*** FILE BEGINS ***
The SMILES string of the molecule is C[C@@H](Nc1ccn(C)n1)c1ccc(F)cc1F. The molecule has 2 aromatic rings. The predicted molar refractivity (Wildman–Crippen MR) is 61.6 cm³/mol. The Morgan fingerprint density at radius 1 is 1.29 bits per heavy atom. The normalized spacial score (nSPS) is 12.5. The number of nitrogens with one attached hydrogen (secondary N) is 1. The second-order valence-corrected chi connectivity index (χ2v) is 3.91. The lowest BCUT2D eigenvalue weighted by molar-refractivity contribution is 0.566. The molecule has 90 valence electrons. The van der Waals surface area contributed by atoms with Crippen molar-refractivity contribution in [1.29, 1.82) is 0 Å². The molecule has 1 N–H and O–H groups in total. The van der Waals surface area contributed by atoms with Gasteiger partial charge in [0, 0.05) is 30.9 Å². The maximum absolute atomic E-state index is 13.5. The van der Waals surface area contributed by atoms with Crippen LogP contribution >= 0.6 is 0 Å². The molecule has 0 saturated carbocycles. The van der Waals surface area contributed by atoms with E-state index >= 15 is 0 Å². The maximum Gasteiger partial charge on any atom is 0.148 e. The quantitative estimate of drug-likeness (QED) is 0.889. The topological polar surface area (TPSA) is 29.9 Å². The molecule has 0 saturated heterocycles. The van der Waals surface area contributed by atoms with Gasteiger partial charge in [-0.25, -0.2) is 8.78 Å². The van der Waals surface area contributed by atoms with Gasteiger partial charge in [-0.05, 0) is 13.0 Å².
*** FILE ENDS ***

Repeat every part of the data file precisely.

The SMILES string of the molecule is C[C@@H](Nc1ccn(C)n1)c1ccc(F)cc1F. The molecule has 2 aromatic rings. The predicted molar refractivity (Wildman–Crippen MR) is 61.6 cm³/mol. The Morgan fingerprint density at radius 1 is 1.29 bits per heavy atom. The normalized spacial score (nSPS) is 12.5. The number of nitrogens with one attached hydrogen (secondary N) is 1. The second-order valence-corrected chi connectivity index (χ2v) is 3.91. The lowest BCUT2D eigenvalue weighted by molar-refractivity contribution is 0.566. The molecule has 90 valence electrons. The van der Waals surface area contributed by atoms with Crippen molar-refractivity contribution in [1.29, 1.82) is 0 Å². The molecule has 1 N–H and O–H groups in total. The van der Waals surface area contributed by atoms with Gasteiger partial charge in [0, 0.05) is 30.9 Å². The maximum absolute atomic E-state index is 13.5. The van der Waals surface area contributed by atoms with Crippen LogP contribution >= 0.6 is 0 Å². The molecule has 0 saturated carbocycles. The van der Waals surface area contributed by atoms with E-state index >= 15 is 0 Å². The maximum Gasteiger partial charge on any atom is 0.148 e. The quantitative estimate of drug-likeness (QED) is 0.889. The topological polar surface area (TPSA) is 29.9 Å². The molecule has 0 saturated heterocycles. The van der Waals surface area contributed by atoms with Gasteiger partial charge in [-0.25, -0.2) is 8.78 Å². The van der Waals surface area contributed by atoms with Gasteiger partial charge in [-0.05, 0) is 13.0 Å².